Kevin: I think Lambert will win out of force of habit, with bonus votes for having the good taste to cover Musgraves and Clark before they both became breakout artists this year. Underwood made the best music and, as always, sang it better than the rest.
Dan: I suppose that Little Big Town will repeat—but with “Your Side of the Bed” having doused their white-hot momentum, it’s hard to say for sure. Perhaps voters will finally throw Zac Brown Band the bone, if Brown’s Luke Bryan comments didn’t ruffle too many feathers. [Update: And ditto what Kevin says below.]
Ben: Little Big Town may have lost some steam with “Your Side of the Bed,” but they’re still going into the ring with a platinum album and two big hit singles, and they’re one of the only groups with multiple nominations this year. The trophy is theirs to lose.
Jonathan: Had The Band Perry scored more across-the-board support, I’d say they might have been able to pull off the upset here, but this remains Little Big Town’s to lose. Hopefully, a repeat victory will lend “Sober,” one of the year’s finest singles and arguably a new career-best for LBT, greater momentum at radio.
Tara: Cheers to that, Jonathan. Agreed.
Kevin: The Band Perry had a new album this year that was well-received. My personal pick is Zac Brown Band, only because I want last year’s Little Big Town win to start a new era in this category of acknowledging the overdue. Having the Dixie Chicks rack up four wins in five years is one thing. Rascal Flatts and Lady Antebellum dominating in the same way robbed the award of its luster. Last year, it got a little back. Let’s keep it going.
Dan: After years of sluggish Sugarland and shruggish Thompson Square, at least this year’s winning duo will have clear commercial heft behind them. Too bad I’m talking about Florida Georgia Line and not the also-quite-successful Civil Wars.
Jonathan: Same as it ever was: This category is years overdue to merge with Vocal Group. And the nomination for Sugarland is absurd.
Tara: I can’t decide what’s more amusing: Sugarland’s nomination or Florida Georgia Line’s inevitable win. (Although it does kind of feel like Sugarland is still haunting country radio with that new Band Perry single, no?)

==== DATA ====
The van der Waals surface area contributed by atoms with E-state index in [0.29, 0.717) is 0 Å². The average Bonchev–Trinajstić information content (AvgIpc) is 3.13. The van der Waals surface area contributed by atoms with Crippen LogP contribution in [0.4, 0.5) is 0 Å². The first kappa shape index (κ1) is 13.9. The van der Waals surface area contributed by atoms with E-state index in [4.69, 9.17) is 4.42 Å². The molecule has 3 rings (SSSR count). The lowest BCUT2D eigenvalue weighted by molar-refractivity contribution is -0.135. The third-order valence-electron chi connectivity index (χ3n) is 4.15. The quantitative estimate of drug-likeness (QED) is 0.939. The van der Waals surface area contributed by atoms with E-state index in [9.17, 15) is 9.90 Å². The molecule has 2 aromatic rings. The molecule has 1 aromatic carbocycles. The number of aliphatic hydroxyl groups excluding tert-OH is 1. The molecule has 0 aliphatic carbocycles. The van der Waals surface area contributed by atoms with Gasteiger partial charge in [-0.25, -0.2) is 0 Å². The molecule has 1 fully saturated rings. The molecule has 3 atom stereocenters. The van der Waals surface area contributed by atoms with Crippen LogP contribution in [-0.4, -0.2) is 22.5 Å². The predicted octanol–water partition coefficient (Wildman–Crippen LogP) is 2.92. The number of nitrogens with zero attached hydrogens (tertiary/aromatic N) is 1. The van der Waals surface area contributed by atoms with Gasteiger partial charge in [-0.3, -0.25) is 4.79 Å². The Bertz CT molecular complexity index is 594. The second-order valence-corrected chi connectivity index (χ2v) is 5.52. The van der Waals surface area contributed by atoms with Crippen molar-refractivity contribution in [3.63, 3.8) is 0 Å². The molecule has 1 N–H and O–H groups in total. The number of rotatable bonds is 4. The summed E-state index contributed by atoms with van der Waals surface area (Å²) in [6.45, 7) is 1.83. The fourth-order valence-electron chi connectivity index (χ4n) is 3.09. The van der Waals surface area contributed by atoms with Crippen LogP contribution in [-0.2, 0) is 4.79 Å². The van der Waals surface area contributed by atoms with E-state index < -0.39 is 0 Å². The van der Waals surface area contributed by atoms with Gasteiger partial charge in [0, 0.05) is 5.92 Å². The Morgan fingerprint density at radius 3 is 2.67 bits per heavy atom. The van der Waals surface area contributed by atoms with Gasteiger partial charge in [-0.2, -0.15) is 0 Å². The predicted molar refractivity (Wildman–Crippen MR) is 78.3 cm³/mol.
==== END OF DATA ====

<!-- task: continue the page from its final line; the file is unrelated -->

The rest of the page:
Kevin: The Civil Wars. I swear they’re only nominating them so we can feel extra bad when they lose to Florida Georgia Line. (See: Rascal Flatts over Alison Krauss & Union Station, Martina McBride over Dolly Parton and Patty Loveless…)
Dan: Musgraves is class valedictorian, and Moore’s a solid B+ student, but expect the boys of Florida Georgia Line to cruise in on baseball scholarship and come out on top.
Ben: Musgraves has a chance, but I don’t know if her critical clout will be enough to compete with the “Cruise” phenomenon.
Jonathan: That Musgraves is the night’s leading nominee gives me hope that she can overcome Florida Georgia Line’s commercial heft. That she had the balls to push “Follow Your Arrow” as a proper single puts me firmly in her corner.
Tara: Moore is my personal favorite here, but Musgraves outclasses them all. I’ll throw my optimism in with Jonathan and Kevin.
Kevin: This is a defining moment for the CMA’s. Musgraves will help restore their credibility. Florida Georgia Line will destroy what’s left of it. FWIW, Ricky Skaggs beat Lee Greenwood and Mark Chesnutt beat John Michael Montgomery. Then again, Rascal Flatts beat Nickel Creek and Terri Gibbs beat Rosanne Cash…
Dan: Tough call. In recent years, the CMA has coalesced around the album with the most “story” value, whether that story was total domination (Fearless, My Kinda Party) or a respected artist finally hitting pay dirt (Revolution, Chief). Tornado seems like a fit for that second grouping, except that Little Big Town’s pay dirt was already last year. So the field seems open.
Ben: Of the four albums that have any real business being nominated for country awards, I consider the Musgraves set to be the strongest, but my gut says that it’s going to come down to either Shelton or Little Big Town. I’m going to be optimistic and predict an LBT victory.
Jonathan: I’m not nearly as bullish on Musgraves’ album as many others are, but it seems like this is safest place for voters to recognize her distinctive, critically acclaimed work. Tornado is my pick for the most consistently excellent set of this line-up; Red hits some glorious highs, but it’s also wildly uneven and has little business being recognized as a country album.